Serial Content

A few weeks ago i went down to Comicon down in San Diego.  While a fantastic place to people-watch (pics here) i did manage to catch an actual comic book panel.

In the panel you had 7 actual authors of popular comic books and in the seats were about 1000 fans of the books. Questions stemmed from upcoming plot lines to questions about why certain characters behaved the way they did

On thing that occured to me during the Q & A session is that i’ve never experienced the written word in this way.  When i read something, either a book or an article, it’s always complete.  Never is it time-based.  Here’s a form where a user reads something and then has to wait a week or a month to continue reading.

Now I’m used to the anticipation and serial nature with TV shows but i realized that i have never experienced it with anything else.  That’s why i was so surprised to hear Radiohead’s announcement yesterday that they will no longer release albums but rather EP’s and singles.  This is cool. The album does seem like an antiquated concept now.

Imagine how cool it would be if a band released an album serially.  A new song each week for 10 weeks.  If this happened, I would look forward to hearing the 2009 Radiohead collection every week.  The anticipation would be half of the enjoyment.  This just shows that there is lots of innovation left in the industry.  Just because there are Walmart stores set up to sell albums doesn’t mean that’s the way it has to happen.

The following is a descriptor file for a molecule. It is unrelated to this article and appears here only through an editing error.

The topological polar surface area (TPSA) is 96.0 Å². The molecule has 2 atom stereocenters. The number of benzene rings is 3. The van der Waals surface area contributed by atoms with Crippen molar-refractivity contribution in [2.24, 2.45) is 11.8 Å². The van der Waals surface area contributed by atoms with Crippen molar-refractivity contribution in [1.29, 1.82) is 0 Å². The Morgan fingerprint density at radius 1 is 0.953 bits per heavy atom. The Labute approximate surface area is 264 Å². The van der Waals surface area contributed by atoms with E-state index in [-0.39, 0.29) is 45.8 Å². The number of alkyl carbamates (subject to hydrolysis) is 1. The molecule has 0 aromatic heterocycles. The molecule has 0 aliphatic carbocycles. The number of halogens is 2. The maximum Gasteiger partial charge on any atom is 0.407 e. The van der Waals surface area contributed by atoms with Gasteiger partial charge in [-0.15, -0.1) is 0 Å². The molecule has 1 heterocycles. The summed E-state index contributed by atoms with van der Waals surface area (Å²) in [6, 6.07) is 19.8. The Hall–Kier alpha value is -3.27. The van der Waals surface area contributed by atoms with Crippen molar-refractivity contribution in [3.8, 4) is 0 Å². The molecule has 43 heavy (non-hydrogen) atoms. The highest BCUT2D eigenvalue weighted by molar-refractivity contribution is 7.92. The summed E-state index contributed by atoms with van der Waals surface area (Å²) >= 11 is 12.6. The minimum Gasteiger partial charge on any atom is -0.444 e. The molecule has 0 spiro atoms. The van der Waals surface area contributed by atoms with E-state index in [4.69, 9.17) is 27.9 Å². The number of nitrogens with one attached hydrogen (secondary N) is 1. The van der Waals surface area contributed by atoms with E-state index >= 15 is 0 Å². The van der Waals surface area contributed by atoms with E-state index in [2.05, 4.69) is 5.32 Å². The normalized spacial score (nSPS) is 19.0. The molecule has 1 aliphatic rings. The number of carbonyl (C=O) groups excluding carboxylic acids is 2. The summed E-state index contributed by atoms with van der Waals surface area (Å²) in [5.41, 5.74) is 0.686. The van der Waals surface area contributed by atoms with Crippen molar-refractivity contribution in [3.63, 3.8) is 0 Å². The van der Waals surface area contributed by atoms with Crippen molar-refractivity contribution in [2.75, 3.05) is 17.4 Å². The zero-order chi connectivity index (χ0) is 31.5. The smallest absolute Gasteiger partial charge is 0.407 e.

Imagine a world where Thom York says, “The single next week will blow your mind, while the single the week after that is one of the best love songs i’ve ever written.”  I’d mark those dates and download.  It’d be an event and it’d be a lot better than having to find out from friends when new albums drop

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One thought on “Serial Content
  1. Very interesting observation. In a way, web/mag publishers have been serializing content under their brand’s umbrella through Newsletters, RSS, etc. but the notion has always been that the brand is the common thread between all the content. What if the content (serial in nature) was the common thread? I suppose followers of blogs consider the content they receive from a blogger serial in nature, but could the concept work with a more traditional media entity?

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